That the Granada already existed in 1921 is shown by this 1920 photograph from the Los Angeles Public Library. Third Street is in the foreground, and the Granada is the white two story building on the far right corner of Second Street, one block east.

There is an article in the magazine Builder & Contractor, issue of December 25, 1916, which announces the plans for construction of a theatre in Alhambra, for J.D. Morgan, designed by architect Harley S. Bradley. Assuming that this theatre was actually built, then it was most likely the Granada. This is all a bit speculative so far, but there seems to be a good chance that the Granada opened in 1917 and was designed by Harley S. Bradley.

Joe Vogel
Joe Vogel on March 8, 2006 at 3:19 am

The Los Angeles Times mentions this theatre by the name Granada in an article published on July 16, 1941, so the name was changed to the Coronet some time after that.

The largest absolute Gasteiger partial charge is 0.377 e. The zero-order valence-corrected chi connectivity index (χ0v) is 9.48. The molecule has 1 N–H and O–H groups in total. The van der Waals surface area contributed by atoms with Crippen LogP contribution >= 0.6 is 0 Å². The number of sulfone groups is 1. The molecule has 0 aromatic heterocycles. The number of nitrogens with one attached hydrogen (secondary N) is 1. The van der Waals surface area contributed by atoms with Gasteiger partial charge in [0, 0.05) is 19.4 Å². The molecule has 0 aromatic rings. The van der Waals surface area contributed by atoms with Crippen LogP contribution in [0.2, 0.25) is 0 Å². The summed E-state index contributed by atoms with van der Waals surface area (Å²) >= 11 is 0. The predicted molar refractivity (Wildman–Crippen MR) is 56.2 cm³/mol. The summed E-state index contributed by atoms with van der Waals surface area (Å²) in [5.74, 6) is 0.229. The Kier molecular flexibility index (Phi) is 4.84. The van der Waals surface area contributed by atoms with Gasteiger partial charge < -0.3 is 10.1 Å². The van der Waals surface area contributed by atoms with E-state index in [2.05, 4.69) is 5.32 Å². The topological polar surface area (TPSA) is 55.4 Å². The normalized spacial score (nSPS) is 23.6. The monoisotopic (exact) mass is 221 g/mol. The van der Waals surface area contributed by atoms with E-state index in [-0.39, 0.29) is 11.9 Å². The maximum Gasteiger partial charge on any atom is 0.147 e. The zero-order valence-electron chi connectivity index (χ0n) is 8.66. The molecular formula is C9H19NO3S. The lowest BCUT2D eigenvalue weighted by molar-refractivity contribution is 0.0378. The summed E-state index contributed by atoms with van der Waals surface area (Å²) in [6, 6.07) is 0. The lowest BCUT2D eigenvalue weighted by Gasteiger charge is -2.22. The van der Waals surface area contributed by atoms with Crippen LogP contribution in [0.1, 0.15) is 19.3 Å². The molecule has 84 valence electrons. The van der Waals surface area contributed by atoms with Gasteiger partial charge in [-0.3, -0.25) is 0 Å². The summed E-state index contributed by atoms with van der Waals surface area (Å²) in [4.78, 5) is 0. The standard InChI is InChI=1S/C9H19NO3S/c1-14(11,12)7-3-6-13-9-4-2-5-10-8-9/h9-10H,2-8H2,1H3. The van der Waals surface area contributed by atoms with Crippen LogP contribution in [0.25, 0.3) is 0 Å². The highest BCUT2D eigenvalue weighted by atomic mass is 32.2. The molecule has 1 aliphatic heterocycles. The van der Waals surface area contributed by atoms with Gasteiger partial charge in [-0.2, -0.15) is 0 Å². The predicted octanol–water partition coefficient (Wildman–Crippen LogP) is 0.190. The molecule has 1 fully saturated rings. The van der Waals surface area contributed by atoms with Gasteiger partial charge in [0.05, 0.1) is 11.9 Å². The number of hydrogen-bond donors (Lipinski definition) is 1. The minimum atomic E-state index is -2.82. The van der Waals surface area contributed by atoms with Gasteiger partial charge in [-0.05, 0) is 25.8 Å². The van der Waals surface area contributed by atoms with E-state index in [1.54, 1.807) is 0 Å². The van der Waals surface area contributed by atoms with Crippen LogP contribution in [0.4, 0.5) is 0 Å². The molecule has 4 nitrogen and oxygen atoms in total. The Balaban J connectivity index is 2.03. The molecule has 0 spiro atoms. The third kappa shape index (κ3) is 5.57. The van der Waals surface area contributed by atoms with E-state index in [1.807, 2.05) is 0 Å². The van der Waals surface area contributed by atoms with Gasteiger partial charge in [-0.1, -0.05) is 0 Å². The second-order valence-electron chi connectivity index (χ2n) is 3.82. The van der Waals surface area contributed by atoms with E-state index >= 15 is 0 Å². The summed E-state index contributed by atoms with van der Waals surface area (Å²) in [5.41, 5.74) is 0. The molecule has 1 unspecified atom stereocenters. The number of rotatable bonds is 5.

A wider version of the picture at the top of this page is here.

MagicLantern on February 13, 2005 at 11:16 pm

The former Coronet Theatre was located at 130 West Main.

Joe Vogel
Joe Vogel on November 8, 2004 at 12:16 am

This early theater was located in the 100 block of West Main Street, at the southeast corner of Second Street. It may have closed for a while during the depression years, but by the 1940’s was open and operating as the Coronet Theatre. In 1964, it was renamed the Capri. Both as the Coronet and the Capri, it was operated by the Edwards Theatre Circuit. For a brief time in the late 1950’s and early 1960’s, it featured foreign films and a few arty independent films, but the venture was not successful, and the house was returned to standard Hollywood fare.